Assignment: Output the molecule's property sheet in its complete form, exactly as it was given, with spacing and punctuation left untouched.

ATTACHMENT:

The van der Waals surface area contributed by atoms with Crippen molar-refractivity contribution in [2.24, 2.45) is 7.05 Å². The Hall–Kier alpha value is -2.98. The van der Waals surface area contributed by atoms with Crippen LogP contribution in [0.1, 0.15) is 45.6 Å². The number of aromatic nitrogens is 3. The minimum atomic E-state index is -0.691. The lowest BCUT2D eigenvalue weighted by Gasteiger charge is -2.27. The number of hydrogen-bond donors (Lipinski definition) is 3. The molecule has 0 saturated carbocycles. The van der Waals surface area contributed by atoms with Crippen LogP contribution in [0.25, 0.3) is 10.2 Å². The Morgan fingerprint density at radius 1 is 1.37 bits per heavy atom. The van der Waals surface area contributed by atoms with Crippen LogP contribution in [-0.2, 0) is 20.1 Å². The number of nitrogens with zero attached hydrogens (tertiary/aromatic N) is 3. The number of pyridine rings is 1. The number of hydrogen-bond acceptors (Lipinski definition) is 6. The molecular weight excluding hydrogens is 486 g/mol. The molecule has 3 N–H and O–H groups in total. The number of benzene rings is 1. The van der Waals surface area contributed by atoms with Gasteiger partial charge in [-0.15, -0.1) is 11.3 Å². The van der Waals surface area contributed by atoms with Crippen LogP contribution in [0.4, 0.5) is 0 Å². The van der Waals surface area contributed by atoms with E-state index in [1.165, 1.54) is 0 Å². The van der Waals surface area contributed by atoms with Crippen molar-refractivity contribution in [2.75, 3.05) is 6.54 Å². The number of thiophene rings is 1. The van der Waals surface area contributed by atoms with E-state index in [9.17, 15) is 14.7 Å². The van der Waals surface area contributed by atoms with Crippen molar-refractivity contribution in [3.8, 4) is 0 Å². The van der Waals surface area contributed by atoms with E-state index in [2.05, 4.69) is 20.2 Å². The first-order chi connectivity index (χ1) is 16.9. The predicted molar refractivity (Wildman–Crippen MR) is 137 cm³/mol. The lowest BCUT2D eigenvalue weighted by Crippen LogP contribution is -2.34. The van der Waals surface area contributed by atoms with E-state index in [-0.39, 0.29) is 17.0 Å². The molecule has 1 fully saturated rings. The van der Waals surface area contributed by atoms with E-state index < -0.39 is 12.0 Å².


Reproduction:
The van der Waals surface area contributed by atoms with Crippen molar-refractivity contribution in [2.24, 2.45) is 7.05 Å². The Hall–Kier alpha value is -2.98. The van der Waals surface area contributed by atoms with Crippen LogP contribution in [0.1, 0.15) is 45.6 Å². The number of aromatic nitrogens is 3. The minimum atomic E-state index is -0.691. The lowest BCUT2D eigenvalue weighted by Gasteiger charge is -2.27. The number of hydrogen-bond donors (Lipinski definition) is 3. The molecule has 0 saturated carbocycles. The van der Waals surface area contributed by atoms with Crippen LogP contribution in [0.25, 0.3) is 10.2 Å². The Morgan fingerprint density at radius 1 is 1.37 bits per heavy atom. The van der Waals surface area contributed by atoms with Crippen LogP contribution in [-0.2, 0) is 20.1 Å². The number of nitrogens with zero attached hydrogens (tertiary/aromatic N) is 3. The number of pyridine rings is 1. The number of hydrogen-bond acceptors (Lipinski definition) is 6. The molecular weight excluding hydrogens is 486 g/mol. The molecule has 3 N–H and O–H groups in total. The number of benzene rings is 1. The van der Waals surface area contributed by atoms with Gasteiger partial charge in [-0.15, -0.1) is 11.3 Å². The van der Waals surface area contributed by atoms with Crippen LogP contribution in [0.4, 0.5) is 0 Å². The van der Waals surface area contributed by atoms with E-state index in [1.165, 1.54) is 0 Å². The van der Waals surface area contributed by atoms with Crippen molar-refractivity contribution in [2.75, 3.05) is 6.54 Å². The number of thiophene rings is 1. The van der Waals surface area contributed by atoms with E-state index in [9.17, 15) is 14.7 Å². The van der Waals surface area contributed by atoms with Crippen molar-refractivity contribution in [3.8, 4) is 0 Å². The van der Waals surface area contributed by atoms with E-state index in [2.05, 4.69) is 20.2 Å². The first-order chi connectivity index (χ1) is 16.9. The predicted molar refractivity (Wildman–Crippen MR) is 137 cm³/mol. The lowest BCUT2D eigenvalue weighted by Crippen LogP contribution is -2.34. The van der Waals surface area contributed by atoms with E-state index in [-0.39, 0.29) is 17.0 Å². The molecule has 1 fully saturated rings. The van der Waals surface area contributed by atoms with E-state index < -0.39 is 12.0 Å².